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Travel Information

          Nan is one of the Northern provinces in Thailand. The area is heavily forested with arable land used mainly for agriculture. It is an ancient city steeped in history with its long association with the Lannathai culture and the Sukhothai kingdom. There are various ways of getting there.

          Getting to Nan

          Nan is located 670 kilometers North of Bangkok and 330 kilometers East of Chiang Mai. There are several ways to get there.


          Nan airport is located a few kilometers North of the old town. Nok Air serves Nan several times daily from Bangkok international airport. Flights take 1 hour and 35 minutes, fares start at around 850 Baht one way.


          Nan does not have a railway station. The nearest station is Den Chai in Phrae province, on the Bangkok to Chiang Mai Northern route. The ride from Chiang Mai to Den Chai takes 4 to 5 hours. Fares for 1st, 2nd and 3rd class are 194, 98 and 43 Baht respectively. A bus from Den Chai to Nan, a trip of 150 kilometers takes some 2½ hours at a fare of about 150 Baht.


          Nan is well connected by bus. The bus station is in the Southern part of town just South of Highway 1091. Several companies offer bus services from Bangkok to Nan. Busses leave from Bangkok’s Northern bus terminal Mo Chit. The trip takes between 10 to 12 hours. Fares vary between 400 and 800 Baht depending on the type of service. Busses from Chiang Mai to Nan leave from the Arcade bus station in Chiang Mai. The trip takes around 6 hours. Fares are between 200 to 450 Baht for 2nd class to VIP.


Phra That Chae Haeng

          Two kilometers past the bridge that spans the Nan River, heading southeast out of town, this temple dating from 1355, under the reign of Pray Kan Muang, is the most sacred wat in Nan Province. It's set in a square, walled enclosure on top of a hill with a view of Nan and the valley. The Thai Lue influenced bôt features a triple-tiered roof with carved wooden eaves and dragon reliefs over the doors. A gilded Lanna-style stupa sits on a large square base next to the bôt with sides 22.5 m long; the entire stupa is 55.5m high.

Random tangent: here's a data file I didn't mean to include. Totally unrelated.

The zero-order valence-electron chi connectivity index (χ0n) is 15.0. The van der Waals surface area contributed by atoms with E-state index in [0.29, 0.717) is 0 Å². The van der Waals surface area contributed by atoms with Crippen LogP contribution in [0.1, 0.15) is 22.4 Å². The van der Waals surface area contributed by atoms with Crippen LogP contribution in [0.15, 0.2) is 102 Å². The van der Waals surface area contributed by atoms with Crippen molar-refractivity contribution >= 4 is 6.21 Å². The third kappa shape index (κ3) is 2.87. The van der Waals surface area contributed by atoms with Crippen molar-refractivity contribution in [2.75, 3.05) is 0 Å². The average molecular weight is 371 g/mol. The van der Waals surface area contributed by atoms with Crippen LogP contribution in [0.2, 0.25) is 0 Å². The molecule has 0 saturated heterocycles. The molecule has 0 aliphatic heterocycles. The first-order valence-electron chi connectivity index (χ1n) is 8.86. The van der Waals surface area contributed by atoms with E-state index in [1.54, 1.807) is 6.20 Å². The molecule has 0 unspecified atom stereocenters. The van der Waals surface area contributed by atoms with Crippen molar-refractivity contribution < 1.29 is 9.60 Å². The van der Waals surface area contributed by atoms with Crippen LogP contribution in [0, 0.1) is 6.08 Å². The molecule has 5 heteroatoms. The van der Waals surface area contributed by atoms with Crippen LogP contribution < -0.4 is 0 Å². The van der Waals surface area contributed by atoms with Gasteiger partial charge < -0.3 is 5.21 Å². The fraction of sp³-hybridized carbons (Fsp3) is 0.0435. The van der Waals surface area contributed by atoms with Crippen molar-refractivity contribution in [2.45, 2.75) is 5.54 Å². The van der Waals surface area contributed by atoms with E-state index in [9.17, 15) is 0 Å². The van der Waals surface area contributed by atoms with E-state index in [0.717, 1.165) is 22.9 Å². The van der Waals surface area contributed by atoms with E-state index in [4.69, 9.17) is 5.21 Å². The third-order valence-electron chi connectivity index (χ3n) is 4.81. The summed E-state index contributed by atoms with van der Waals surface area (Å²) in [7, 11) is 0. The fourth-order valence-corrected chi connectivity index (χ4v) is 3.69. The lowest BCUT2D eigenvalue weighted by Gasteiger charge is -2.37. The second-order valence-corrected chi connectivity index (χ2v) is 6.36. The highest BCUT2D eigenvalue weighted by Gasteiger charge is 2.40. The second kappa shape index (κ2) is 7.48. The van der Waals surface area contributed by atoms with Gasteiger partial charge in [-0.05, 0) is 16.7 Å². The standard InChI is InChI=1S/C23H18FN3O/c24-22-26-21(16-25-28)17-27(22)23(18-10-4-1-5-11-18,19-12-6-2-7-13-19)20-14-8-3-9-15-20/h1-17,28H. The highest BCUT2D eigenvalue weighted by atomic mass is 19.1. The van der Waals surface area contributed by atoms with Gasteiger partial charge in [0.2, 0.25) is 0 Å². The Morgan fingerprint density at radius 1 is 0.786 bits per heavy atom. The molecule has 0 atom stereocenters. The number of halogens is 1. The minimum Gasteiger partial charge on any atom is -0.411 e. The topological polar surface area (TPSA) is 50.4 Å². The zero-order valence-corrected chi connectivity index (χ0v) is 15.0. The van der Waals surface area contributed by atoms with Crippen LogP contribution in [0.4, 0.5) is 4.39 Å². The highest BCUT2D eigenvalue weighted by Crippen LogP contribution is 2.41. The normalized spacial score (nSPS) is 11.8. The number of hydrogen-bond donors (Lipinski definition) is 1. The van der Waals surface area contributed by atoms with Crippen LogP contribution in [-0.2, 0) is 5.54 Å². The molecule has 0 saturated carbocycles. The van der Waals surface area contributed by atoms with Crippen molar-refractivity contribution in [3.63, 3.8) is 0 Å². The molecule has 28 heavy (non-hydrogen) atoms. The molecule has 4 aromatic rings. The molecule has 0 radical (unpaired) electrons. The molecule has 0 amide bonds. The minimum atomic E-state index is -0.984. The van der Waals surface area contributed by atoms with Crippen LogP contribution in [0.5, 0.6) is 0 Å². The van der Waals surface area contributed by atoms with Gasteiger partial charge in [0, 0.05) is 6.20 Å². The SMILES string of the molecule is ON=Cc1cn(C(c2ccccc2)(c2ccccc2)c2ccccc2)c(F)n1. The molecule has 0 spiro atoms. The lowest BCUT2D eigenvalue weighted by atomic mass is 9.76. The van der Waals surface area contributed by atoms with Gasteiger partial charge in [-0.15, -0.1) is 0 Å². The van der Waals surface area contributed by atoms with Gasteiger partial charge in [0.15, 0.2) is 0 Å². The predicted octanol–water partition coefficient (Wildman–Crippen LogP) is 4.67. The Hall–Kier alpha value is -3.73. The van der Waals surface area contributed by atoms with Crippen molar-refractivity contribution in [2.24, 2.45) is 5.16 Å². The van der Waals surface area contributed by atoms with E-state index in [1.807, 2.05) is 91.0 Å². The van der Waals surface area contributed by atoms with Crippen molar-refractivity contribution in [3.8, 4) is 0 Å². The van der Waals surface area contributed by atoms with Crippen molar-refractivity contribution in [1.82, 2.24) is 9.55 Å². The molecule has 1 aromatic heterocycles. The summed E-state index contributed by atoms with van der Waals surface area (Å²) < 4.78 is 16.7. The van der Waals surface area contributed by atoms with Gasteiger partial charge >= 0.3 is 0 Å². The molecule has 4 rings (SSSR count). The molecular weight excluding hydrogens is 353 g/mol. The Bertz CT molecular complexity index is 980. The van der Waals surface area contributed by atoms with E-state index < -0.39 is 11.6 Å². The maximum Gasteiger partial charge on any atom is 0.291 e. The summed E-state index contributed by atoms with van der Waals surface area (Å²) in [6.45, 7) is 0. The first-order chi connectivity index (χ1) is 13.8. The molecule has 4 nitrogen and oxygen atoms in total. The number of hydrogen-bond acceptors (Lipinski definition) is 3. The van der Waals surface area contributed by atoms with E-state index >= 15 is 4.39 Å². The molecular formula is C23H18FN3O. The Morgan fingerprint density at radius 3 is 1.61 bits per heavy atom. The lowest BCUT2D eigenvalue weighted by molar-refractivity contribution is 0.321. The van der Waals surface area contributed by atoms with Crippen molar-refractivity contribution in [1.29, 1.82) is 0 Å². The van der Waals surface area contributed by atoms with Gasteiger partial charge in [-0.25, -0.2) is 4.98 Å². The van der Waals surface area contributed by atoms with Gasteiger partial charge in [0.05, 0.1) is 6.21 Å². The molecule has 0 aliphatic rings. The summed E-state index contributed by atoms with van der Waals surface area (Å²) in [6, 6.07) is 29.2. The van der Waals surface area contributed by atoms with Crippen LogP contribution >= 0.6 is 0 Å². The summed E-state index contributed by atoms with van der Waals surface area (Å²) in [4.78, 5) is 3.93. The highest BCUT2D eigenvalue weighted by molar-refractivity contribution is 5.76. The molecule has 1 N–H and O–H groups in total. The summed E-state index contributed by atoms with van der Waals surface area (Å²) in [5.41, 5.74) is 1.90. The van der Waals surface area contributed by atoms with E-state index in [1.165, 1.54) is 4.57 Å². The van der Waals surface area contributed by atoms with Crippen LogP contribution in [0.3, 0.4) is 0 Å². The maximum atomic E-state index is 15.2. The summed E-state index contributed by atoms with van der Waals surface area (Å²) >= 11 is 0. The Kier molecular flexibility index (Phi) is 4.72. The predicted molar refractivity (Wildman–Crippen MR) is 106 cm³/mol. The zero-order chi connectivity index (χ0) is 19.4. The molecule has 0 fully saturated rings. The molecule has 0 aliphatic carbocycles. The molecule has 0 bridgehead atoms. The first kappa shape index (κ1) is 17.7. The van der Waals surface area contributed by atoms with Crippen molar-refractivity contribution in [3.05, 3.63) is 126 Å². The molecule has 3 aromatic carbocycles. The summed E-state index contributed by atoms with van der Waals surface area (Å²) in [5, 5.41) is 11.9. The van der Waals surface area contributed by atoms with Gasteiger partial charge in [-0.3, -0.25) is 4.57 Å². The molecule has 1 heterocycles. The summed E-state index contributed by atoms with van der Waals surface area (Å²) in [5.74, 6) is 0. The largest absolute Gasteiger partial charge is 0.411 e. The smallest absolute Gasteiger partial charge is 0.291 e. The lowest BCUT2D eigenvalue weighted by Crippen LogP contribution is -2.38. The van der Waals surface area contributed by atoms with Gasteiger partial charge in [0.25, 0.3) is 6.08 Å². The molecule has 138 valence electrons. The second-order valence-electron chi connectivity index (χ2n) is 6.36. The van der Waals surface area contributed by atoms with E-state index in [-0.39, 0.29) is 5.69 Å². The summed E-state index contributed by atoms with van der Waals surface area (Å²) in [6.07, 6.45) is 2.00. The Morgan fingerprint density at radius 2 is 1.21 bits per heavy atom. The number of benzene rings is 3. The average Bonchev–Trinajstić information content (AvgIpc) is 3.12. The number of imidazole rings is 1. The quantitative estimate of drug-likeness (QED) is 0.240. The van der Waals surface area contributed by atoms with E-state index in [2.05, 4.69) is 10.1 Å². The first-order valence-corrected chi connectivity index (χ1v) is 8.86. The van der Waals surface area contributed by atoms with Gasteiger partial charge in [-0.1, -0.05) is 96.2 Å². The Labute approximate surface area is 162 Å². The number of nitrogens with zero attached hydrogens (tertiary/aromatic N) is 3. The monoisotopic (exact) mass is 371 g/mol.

Nan National Museum

          Nan National Museum is housed in the Khum Muang Nan, a large two storey mansion built in 1903 by the last ruler of Nan as his Palace. The informative museum with well laid out displays exhibits items relating to the history of Nan province and the various peoples that live there. Most items have labels in English language.

          The tunnel of frangipani trees offers different kind of beauty in different seasons. You will experience the green tunnel in summer without frangipani flowers and you will see the bold tree tunnel in winter. Frangipani trees are well aligned looking like a tunnel in front of Nan National Museum.


Wat Phumin

Wat Phumin. Nan's most famous wat is renowned for its cruciform bôt that was constructed in 1596 and restored during the reign of Chao Ananta Vora Ritthi Det (1867-74). It is the only temple built as if it were on the backs of two immense snakes (or Naga). Each of the four entries is preceded by a small corridor surmounted by a point shaped finely decorated (underlining the royal origin of the temple) structure and is equipped with smoothly carved doors, with Chinese demon guards in the east, flowers in the north and forest life motives of Lanna-style in the west and the south.
          The wat’s interior is impressive. It is also a good example of Thai Lue architecture. The structure of the roof is supported by twelve teak pillars decorated with gold on black and red lacquer and elephants motives. The ceiling is also finely decorated. The flowered altar resting in the centre of the bôt supports four Buddhas of Sukhothai style in the Bhûmisparsha-Mudrâ (“Buddha Invoking Mother-Earth, Bhumi to be His Witness ” or “victory over Mara”—the hand pointed down to the earth with the fingers touching the ground), facing the four directions. The shape of their ears and of their nose shows a Lao influence. To the side of the altar sits a splendid thammdat., (a dhamma seat used by teaching monks).

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